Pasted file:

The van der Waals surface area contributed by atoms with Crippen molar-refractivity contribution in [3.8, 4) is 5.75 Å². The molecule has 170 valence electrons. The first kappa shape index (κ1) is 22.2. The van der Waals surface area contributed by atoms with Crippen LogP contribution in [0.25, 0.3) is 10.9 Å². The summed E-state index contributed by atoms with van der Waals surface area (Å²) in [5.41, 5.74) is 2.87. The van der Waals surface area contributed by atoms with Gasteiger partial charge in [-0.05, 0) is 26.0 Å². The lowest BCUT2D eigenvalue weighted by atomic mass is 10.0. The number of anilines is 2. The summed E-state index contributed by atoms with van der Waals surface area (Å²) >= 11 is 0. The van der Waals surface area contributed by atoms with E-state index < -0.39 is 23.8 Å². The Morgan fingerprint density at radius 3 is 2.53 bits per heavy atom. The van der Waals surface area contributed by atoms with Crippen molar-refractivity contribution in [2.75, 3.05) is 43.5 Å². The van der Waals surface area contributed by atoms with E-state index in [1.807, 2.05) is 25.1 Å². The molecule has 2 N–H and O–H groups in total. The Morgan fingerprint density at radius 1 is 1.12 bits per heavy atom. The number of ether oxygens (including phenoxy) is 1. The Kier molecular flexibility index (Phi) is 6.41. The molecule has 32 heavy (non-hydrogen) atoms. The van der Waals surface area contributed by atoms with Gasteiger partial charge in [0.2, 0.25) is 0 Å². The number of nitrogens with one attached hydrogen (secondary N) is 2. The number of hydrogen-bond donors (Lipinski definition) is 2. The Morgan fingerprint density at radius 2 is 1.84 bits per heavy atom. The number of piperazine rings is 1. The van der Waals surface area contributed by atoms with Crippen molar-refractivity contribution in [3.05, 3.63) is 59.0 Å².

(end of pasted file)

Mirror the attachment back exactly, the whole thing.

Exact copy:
The van der Waals surface area contributed by atoms with Crippen molar-refractivity contribution in [3.8, 4) is 5.75 Å². The molecule has 170 valence electrons. The first kappa shape index (κ1) is 22.2. The van der Waals surface area contributed by atoms with Crippen LogP contribution in [0.25, 0.3) is 10.9 Å². The summed E-state index contributed by atoms with van der Waals surface area (Å²) in [5.41, 5.74) is 2.87. The van der Waals surface area contributed by atoms with Gasteiger partial charge in [-0.05, 0) is 26.0 Å². The lowest BCUT2D eigenvalue weighted by atomic mass is 10.0. The number of anilines is 2. The summed E-state index contributed by atoms with van der Waals surface area (Å²) >= 11 is 0. The van der Waals surface area contributed by atoms with E-state index < -0.39 is 23.8 Å². The Morgan fingerprint density at radius 3 is 2.53 bits per heavy atom. The van der Waals surface area contributed by atoms with Crippen molar-refractivity contribution in [2.75, 3.05) is 43.5 Å². The van der Waals surface area contributed by atoms with E-state index in [1.807, 2.05) is 25.1 Å². The molecule has 2 N–H and O–H groups in total. The Morgan fingerprint density at radius 1 is 1.12 bits per heavy atom. The number of ether oxygens (including phenoxy) is 1. The Kier molecular flexibility index (Phi) is 6.41. The molecule has 32 heavy (non-hydrogen) atoms. The van der Waals surface area contributed by atoms with Gasteiger partial charge in [0.2, 0.25) is 0 Å². The number of nitrogens with one attached hydrogen (secondary N) is 2. The number of hydrogen-bond donors (Lipinski definition) is 2. The Morgan fingerprint density at radius 2 is 1.84 bits per heavy atom. The number of piperazine rings is 1. The van der Waals surface area contributed by atoms with Crippen molar-refractivity contribution in [3.05, 3.63) is 59.0 Å².